The cover of GrimRobes Live 101008.

On the cover of GrimRobes Live 101008 there’s a RAT pedal with a Sunn O))) logo. Is the RAT part of your arsenal?
Yes, the RAT is the main pedal Stephen and I use.

RAT freaks are obsessed with the LM308 op-amp used in older models and the recently discontinued “whiteface” reissues. Are you that picky, and does your RAT have that chip?
That’s exactly what we both use. We have some other versions of RAT pedals and some modded Rats as well, but the main one on all the recordings is the original RAT with the 308. It’s the foundation of the front end of our sound before it hits the amp. I’ve used the pedal since the ’80s. I think I still have the same one I used back then.

“I can’t play as technically as people I admire, like John McLaughlin. But I’m a huge fan of the music. What I take from it and apply to Sunn O))) is the openness and freedom of improvised jazz.” —Greg Anderson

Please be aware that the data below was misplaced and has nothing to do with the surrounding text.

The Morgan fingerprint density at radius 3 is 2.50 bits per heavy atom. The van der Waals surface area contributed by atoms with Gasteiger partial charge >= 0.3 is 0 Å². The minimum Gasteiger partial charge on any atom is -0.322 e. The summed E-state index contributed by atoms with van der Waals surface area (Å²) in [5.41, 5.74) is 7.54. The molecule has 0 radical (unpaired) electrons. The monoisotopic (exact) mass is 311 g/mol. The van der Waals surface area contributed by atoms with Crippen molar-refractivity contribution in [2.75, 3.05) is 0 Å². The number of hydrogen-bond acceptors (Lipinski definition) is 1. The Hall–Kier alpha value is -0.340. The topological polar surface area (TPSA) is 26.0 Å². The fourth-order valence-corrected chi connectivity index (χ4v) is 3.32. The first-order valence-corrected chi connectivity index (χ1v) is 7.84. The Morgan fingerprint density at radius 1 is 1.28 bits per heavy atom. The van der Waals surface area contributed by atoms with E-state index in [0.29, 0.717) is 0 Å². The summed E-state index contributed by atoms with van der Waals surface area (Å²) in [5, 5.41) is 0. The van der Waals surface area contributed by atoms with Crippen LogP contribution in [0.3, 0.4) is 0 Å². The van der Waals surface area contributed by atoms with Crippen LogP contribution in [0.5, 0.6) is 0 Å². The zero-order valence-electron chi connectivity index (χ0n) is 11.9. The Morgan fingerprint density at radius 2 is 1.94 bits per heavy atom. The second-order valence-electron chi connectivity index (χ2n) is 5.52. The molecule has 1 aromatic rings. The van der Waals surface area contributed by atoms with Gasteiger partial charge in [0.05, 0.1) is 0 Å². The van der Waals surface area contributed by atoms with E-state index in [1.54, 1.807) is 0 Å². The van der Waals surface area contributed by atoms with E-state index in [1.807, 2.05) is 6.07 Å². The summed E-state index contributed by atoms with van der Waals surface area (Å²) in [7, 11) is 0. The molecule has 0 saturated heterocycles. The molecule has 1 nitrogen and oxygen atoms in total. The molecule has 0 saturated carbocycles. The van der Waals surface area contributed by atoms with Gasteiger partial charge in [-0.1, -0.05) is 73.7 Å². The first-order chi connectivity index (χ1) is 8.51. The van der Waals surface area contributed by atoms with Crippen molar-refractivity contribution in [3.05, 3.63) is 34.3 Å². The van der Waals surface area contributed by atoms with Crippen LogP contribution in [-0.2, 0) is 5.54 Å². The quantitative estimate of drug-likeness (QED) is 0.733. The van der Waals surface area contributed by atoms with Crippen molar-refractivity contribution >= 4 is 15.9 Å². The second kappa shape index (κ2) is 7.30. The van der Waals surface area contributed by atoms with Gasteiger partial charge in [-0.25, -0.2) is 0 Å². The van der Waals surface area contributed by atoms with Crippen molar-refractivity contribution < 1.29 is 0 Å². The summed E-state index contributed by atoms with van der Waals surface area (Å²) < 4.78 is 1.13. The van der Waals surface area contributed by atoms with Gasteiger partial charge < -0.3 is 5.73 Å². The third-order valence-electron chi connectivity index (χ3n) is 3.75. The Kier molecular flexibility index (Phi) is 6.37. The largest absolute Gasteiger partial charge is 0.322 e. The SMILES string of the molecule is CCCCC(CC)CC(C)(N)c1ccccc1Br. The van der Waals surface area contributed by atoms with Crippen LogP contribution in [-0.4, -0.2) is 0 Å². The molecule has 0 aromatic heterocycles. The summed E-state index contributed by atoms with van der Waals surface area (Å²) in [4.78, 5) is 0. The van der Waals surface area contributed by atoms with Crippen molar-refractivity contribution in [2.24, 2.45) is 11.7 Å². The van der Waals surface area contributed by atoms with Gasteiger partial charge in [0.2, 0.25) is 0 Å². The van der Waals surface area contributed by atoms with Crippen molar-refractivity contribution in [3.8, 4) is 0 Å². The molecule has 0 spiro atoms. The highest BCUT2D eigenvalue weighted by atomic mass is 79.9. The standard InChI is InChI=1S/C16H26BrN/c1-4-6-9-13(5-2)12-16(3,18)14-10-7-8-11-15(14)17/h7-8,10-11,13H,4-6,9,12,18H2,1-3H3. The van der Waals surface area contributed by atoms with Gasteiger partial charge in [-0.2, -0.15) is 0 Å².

Are there any other effects, like delay or reverb?
I’m pretty minimal with my effects. Stephen sometimes uses reverb, like a Roland Space Echo pedal, mostly for quieter parts of the set with more dynamics and not the full-on roar. But for the heavy riffs it’s really just the RAT directly into the amps. Stephen’s main guitar is a Travis Bean. I don’t know what pickups he has in there, but I think they’re the original ones.

I’m still not clear on how you get the drones to last so long!
Sometimes we ram the headstock into the cabinet, but a lot of it just happens between the RAT and the head. There are no other tricks or anything.


Photo by Gisele Vienne.

You mentioned that you’re a jazz fan. How does that influence seep into Sunn O)))’s music?
Well, I’m definitely not a jazz player. I can’t play as technically as people I admire, like John McLaughlin. But I’m a huge fan of the music. What I take from it and apply to Sunn O))) is the openness and freedom of improvised jazz. Stephen and I are really obsessed with Miles Davis’s late-’60s/early-’70s period. That vibe, and the darkness of it.

Yeah, I can see parallels between those long vamps and your music.
Sure. Technically, we’re nowhere near that, but that’s not the point. The point is the aesthetics and some of the concepts of that music. We draw inspiration from that.